Culture Minister Piotr Gliński’s announcement that the new museum was established follows a Wednesday Supreme Administrative Court decision which overturned an earlier ruling that blocked the merger.
The ministry earlier said that two museums devoted to the same historical period in one city were economically and logistically unjustified.
However, some Polish media suggested that the decision is meant to serve the governing Law and Justice (PiS) party’s political objectives by supporting an “approved historical message”, and that the merger is only a façade.
The existing WWII museum, which opened late last month, cost nearly PLN 450 million (EUR 105 million) to build and has already had some 20 million visitors.
It is the largest of its kind in Poland and is a state-of-the-art facility focused on the fates of both Polish and other civilians in the war.
It claims to be a “history lesson for foreigners” and was consulted with experts including famous British historian Norman Davies.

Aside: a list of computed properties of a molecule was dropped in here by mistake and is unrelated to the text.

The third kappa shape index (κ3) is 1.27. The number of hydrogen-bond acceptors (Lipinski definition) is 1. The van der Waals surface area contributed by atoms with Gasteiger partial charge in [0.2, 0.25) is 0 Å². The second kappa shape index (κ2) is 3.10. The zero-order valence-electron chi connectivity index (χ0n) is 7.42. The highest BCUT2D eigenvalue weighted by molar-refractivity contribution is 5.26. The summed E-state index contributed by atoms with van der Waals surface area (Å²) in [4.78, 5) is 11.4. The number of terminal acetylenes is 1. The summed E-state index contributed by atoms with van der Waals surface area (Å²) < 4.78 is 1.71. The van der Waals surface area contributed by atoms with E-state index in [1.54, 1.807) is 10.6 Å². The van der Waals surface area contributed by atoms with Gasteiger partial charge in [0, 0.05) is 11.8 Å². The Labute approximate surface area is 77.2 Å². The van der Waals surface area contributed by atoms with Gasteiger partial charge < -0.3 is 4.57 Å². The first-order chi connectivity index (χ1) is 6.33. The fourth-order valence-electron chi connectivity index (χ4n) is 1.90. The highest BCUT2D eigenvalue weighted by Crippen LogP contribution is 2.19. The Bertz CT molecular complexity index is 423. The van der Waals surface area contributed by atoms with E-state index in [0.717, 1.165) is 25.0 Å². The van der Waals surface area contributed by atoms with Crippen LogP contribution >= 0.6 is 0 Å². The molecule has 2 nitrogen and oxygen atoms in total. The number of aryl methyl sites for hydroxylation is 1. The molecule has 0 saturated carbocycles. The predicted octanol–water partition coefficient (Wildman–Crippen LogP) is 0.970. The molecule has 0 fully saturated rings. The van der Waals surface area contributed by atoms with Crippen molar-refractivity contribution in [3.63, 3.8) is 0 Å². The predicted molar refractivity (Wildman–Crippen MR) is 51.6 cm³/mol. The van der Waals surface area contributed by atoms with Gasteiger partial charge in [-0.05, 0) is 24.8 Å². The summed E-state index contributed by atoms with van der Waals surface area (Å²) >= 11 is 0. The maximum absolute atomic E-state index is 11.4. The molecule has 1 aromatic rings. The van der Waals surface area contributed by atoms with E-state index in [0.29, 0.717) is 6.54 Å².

But it has been criticised by PiS for “not being patriotic enough”, according to media reports.
Davies told UK paper The Observer that “the Law and Justice government does not want a bunch of foreign historians to decide what goes on in ‘their’ museum.’’
Meanwhile, a merger with the Westerplatte museum could allow the government to appoint its own director to the new facility and rewrite its narrative.
Gliński earlier told the Rzeczpospolita daily that: “The content of an exposition of a museum as important as the WWII Museum is neither a matter of the tastes of even great Polish and foreign historians nor the minister”.
“The content should express the basic theses and directions of historic policy,” he added.
Gliński on Thursday also announced that Karol Nawrocki will be the new museum's director.
Nawrocki said he did not accept the position to make changes.
But "every museum in the world changes," he added.
He said he is open to the opinions of experts and the public opinion.
"Maybe some of them will decide that some parts of the exhibition be changed," Nawrocki said.
He also requested that doners leave their artefacts at the museum where they will "remain safe".
The Westerplatte museum was announced by the government in December 2015, just two months after PiS won parliamentary elections, and exists only on paper.
The Museum of the Second World War was announced in 2012 by then-Prime Minister Donald Tusk, a co-founder of the opposition Civic Platform (PO) party. (vb)